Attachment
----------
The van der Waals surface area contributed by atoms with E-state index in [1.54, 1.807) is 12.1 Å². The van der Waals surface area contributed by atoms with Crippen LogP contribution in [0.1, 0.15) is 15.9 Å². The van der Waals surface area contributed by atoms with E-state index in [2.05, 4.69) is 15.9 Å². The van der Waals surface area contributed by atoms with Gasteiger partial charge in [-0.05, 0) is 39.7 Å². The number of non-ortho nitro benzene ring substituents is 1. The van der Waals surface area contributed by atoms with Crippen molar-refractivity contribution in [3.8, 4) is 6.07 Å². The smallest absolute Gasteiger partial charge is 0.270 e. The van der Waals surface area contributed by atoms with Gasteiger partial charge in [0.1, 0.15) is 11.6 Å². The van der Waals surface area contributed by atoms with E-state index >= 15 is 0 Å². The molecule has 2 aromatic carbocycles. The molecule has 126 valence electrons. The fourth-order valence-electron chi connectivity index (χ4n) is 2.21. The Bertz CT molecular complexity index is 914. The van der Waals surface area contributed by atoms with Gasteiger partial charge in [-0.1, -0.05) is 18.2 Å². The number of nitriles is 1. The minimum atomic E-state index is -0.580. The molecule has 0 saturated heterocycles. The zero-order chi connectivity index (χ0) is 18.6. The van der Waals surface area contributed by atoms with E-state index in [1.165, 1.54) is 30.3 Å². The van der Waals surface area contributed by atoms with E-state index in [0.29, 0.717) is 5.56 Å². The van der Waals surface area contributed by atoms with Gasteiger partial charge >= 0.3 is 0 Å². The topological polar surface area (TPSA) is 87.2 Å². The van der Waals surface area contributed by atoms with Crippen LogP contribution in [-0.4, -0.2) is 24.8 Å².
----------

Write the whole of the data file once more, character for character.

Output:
The van der Waals surface area contributed by atoms with E-state index in [1.54, 1.807) is 12.1 Å². The van der Waals surface area contributed by atoms with Crippen LogP contribution in [0.1, 0.15) is 15.9 Å². The van der Waals surface area contributed by atoms with E-state index in [2.05, 4.69) is 15.9 Å². The van der Waals surface area contributed by atoms with Gasteiger partial charge in [-0.05, 0) is 39.7 Å². The number of non-ortho nitro benzene ring substituents is 1. The van der Waals surface area contributed by atoms with Crippen molar-refractivity contribution in [3.8, 4) is 6.07 Å². The smallest absolute Gasteiger partial charge is 0.270 e. The van der Waals surface area contributed by atoms with Gasteiger partial charge in [0.1, 0.15) is 11.6 Å². The van der Waals surface area contributed by atoms with E-state index >= 15 is 0 Å². The molecule has 2 aromatic carbocycles. The molecule has 126 valence electrons. The fourth-order valence-electron chi connectivity index (χ4n) is 2.21. The Bertz CT molecular complexity index is 914. The van der Waals surface area contributed by atoms with Gasteiger partial charge in [-0.1, -0.05) is 18.2 Å². The number of nitriles is 1. The minimum atomic E-state index is -0.580. The molecule has 0 saturated heterocycles. The zero-order chi connectivity index (χ0) is 18.6. The van der Waals surface area contributed by atoms with E-state index in [1.165, 1.54) is 30.3 Å². The van der Waals surface area contributed by atoms with E-state index in [0.29, 0.717) is 5.56 Å². The van der Waals surface area contributed by atoms with Gasteiger partial charge >= 0.3 is 0 Å². The topological polar surface area (TPSA) is 87.2 Å². The van der Waals surface area contributed by atoms with Crippen LogP contribution in [-0.4, -0.2) is 24.8 Å².